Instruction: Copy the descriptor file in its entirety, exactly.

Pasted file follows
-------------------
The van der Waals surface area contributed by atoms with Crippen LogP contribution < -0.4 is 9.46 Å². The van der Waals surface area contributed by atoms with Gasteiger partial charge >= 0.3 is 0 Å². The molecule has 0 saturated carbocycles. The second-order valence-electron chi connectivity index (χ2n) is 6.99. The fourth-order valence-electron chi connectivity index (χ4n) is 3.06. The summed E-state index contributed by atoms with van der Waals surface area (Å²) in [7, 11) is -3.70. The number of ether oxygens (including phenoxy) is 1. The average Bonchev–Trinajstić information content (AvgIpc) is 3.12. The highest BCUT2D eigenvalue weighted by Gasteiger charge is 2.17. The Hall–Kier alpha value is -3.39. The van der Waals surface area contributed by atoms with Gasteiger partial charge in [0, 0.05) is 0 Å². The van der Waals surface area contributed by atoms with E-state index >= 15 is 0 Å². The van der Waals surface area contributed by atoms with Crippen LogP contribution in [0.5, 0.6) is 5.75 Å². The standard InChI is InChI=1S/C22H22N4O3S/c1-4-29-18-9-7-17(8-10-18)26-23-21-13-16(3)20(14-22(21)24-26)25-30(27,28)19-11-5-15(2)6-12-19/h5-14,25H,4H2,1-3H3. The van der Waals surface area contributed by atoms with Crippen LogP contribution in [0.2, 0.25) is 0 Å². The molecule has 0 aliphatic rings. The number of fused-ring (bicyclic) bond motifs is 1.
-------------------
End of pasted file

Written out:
The van der Waals surface area contributed by atoms with Crippen LogP contribution < -0.4 is 9.46 Å². The van der Waals surface area contributed by atoms with Gasteiger partial charge >= 0.3 is 0 Å². The molecule has 0 saturated carbocycles. The second-order valence-electron chi connectivity index (χ2n) is 6.99. The fourth-order valence-electron chi connectivity index (χ4n) is 3.06. The summed E-state index contributed by atoms with van der Waals surface area (Å²) in [7, 11) is -3.70. The number of ether oxygens (including phenoxy) is 1. The average Bonchev–Trinajstić information content (AvgIpc) is 3.12. The highest BCUT2D eigenvalue weighted by Gasteiger charge is 2.17. The Hall–Kier alpha value is -3.39. The van der Waals surface area contributed by atoms with Gasteiger partial charge in [0, 0.05) is 0 Å². The van der Waals surface area contributed by atoms with E-state index >= 15 is 0 Å². The van der Waals surface area contributed by atoms with Crippen LogP contribution in [0.5, 0.6) is 5.75 Å². The standard InChI is InChI=1S/C22H22N4O3S/c1-4-29-18-9-7-17(8-10-18)26-23-21-13-16(3)20(14-22(21)24-26)25-30(27,28)19-11-5-15(2)6-12-19/h5-14,25H,4H2,1-3H3. The van der Waals surface area contributed by atoms with Crippen LogP contribution in [0.2, 0.25) is 0 Å². The molecule has 0 aliphatic rings. The number of fused-ring (bicyclic) bond motifs is 1.